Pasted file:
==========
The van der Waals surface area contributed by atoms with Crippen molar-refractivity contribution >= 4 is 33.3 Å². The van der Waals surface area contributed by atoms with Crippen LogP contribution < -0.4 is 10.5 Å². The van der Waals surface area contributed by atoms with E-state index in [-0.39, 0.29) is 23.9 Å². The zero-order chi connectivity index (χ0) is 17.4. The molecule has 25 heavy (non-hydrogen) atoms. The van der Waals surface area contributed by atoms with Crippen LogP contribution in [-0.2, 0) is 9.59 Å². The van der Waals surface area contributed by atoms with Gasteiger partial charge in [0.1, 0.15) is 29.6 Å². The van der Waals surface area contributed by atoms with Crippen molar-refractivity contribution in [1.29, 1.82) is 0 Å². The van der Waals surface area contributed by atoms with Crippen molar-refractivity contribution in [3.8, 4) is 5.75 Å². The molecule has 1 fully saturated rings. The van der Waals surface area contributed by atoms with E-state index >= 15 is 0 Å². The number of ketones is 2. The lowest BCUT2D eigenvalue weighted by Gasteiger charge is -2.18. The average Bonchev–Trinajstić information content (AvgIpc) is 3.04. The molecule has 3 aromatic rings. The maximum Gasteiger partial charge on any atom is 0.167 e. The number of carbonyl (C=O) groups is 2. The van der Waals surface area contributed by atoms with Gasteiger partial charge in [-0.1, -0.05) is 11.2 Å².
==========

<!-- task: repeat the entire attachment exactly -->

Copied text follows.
The van der Waals surface area contributed by atoms with Crippen molar-refractivity contribution >= 4 is 33.3 Å². The van der Waals surface area contributed by atoms with Crippen LogP contribution < -0.4 is 10.5 Å². The van der Waals surface area contributed by atoms with E-state index in [-0.39, 0.29) is 23.9 Å². The zero-order chi connectivity index (χ0) is 17.4. The molecule has 25 heavy (non-hydrogen) atoms. The van der Waals surface area contributed by atoms with Crippen LogP contribution in [-0.2, 0) is 9.59 Å². The van der Waals surface area contributed by atoms with Gasteiger partial charge in [0.1, 0.15) is 29.6 Å². The van der Waals surface area contributed by atoms with Crippen molar-refractivity contribution in [1.29, 1.82) is 0 Å². The van der Waals surface area contributed by atoms with Crippen molar-refractivity contribution in [3.8, 4) is 5.75 Å². The molecule has 1 fully saturated rings. The van der Waals surface area contributed by atoms with E-state index >= 15 is 0 Å². The number of ketones is 2. The lowest BCUT2D eigenvalue weighted by Gasteiger charge is -2.18. The average Bonchev–Trinajstić information content (AvgIpc) is 3.04. The molecule has 3 aromatic rings. The maximum Gasteiger partial charge on any atom is 0.167 e. The number of carbonyl (C=O) groups is 2. The van der Waals surface area contributed by atoms with Gasteiger partial charge in [-0.1, -0.05) is 11.2 Å².